Prep Your Planner for a Perfect Semester

I’ll just say it: I’m a planner. I’m a list maker. I’m a post-it note abuser. It’s taken some time, but I’ve accepted that no digital calendar or to-do list can replace a physical check mark on a piece of paper for me. My planner helps me stay on-task and feel rewarded for completing tasks as I work; and my planning helps me manage my anxiety and feel more in control with a hectic schedule.

So, if you want to try planning a bit more for the first time or want to improve your planner plotting, then here’s my tips for setting up the next semester in your planner.

First, plot the big dates that fall in the next few months.

A good way to start laying out a semester is to start with the academic planner for breaks or holidays that will adjust the repetition of your day-to-day schedule. Hamline’s can be found here. Make sure to only note the days that are important to you. If you know you’re not likely to drop a class, don’t include the date for that. Keeping your planner free of clutter is as important as not forgetting anything.

Note big dates both in the month overview and on specific days if they affect the day directly and you’ll want a reminder in-week as I’ve found I don’t often flip back to that calendar page past the first of the month.

Beyond the academic calendar, note down any trips or other major events that you already know.

Second, fill in your day-to-day schedule.

I’ve finally shifting my physical location planning to Google Calendar after years of failed attempts, but if you do write your daily time layout in your planner do that next, but do it in pencil! Schedules, especially for classes, are fluid and changing so don’t put those down in pen and have to scribble it out later if your professor swaps things around.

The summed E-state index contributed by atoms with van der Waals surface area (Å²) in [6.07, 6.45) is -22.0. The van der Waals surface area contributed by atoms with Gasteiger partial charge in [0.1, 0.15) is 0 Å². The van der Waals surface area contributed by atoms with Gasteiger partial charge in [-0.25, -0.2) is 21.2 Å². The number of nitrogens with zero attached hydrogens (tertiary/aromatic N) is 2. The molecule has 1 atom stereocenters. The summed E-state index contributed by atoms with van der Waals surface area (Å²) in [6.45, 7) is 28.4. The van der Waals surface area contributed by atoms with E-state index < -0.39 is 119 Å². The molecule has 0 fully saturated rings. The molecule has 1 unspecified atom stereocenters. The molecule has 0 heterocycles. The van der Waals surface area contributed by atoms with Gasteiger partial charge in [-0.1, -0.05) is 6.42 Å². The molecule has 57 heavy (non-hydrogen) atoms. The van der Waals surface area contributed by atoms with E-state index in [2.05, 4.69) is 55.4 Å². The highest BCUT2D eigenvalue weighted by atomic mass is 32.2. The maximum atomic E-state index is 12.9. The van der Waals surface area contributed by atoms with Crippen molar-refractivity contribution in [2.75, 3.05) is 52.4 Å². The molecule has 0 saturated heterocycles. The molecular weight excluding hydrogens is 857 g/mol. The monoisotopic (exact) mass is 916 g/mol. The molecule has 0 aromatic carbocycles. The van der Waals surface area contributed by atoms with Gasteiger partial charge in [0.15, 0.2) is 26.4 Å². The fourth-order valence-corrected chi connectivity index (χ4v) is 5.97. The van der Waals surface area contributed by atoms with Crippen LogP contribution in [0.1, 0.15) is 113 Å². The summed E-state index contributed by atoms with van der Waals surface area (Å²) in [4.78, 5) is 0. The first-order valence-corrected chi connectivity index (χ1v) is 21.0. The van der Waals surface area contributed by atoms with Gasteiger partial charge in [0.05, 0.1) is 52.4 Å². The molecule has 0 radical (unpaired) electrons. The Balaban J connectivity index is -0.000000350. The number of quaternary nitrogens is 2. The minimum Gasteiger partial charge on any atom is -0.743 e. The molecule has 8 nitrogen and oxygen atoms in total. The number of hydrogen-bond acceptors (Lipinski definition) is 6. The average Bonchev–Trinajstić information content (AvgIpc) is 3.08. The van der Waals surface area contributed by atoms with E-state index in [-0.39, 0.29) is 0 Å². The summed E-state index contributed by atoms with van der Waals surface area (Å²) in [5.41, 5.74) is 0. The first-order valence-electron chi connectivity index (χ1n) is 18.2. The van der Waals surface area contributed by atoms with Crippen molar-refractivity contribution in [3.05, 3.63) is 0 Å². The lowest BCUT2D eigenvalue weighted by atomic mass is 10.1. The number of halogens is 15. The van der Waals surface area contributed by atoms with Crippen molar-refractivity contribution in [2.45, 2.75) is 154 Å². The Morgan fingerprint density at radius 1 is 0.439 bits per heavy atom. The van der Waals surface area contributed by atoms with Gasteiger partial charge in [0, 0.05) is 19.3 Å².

Otherwise, if your schedule is the same week to week, consider placing your weekly class schedule on a post-it note that can move week to week and not require re-writing that schedule over and over.

Third, map out personal responsibilities.

A new semester and a deep planner dive is a good time to check-in on repeating tasks that fall to the wayside.

When was your last oil change?

When was your last doctor’s appointment?

When was your last haircut?

When was your last teeth cleaning?

Anything that you need to schedule, call and make an appointment while you’re being good and productive. Trust me, don’t procrastinate on things you don’t want to do.

Fourth, add in personal reminders.

Do yourself a huge favor and take the time now to plot out little reminders in specific weeks.

  1. Note down when your medications will need refills.

  2. Note down reminders before birthdays when you need to start figuring out gifts or cards.

  3. Note down re-applications of pet’s flea treatment.

  4. Note your future appointments based on the last step. Like, the week after you scheduled that oil change, write a little note to schedule another one in the future so it doesn’t get forgotten again.

Fifth, prepare for responsibilities you already know about.

The biggest problem is planning ahead is that the rest of the world does not always get the memo. Often times, you can’t know the entire scope of the semester right away, instead work out what you do know.

Typically, I will have multiple post-it notes with one for each job or project I have going on constantly and I will note down what I’m currently working on and the steps towards completion or I’ll just update the last time I did something each time I do it. This works well for recurring, flexible things like updating a blog that has to be done periodically. This way the notes can move with week to week and stay separate from more short-term responsibilities. Going into a new set of classes, I’ll take the easier first weeks to work ahead as much as possible on anything else in my life so that when the courses start to get serious and I find myself overwhelmed there’s time and space to take a breather.

Remember, in doing all this, planners are only a tool to help you. A planner should never be a source of additional stress. If making it attractive helps you stick to it, embrace those stickers, but otherwise stick to sloppy handwriting and a basic pencil. Use it only as much as it is helpful and smash that semester, you’re ready.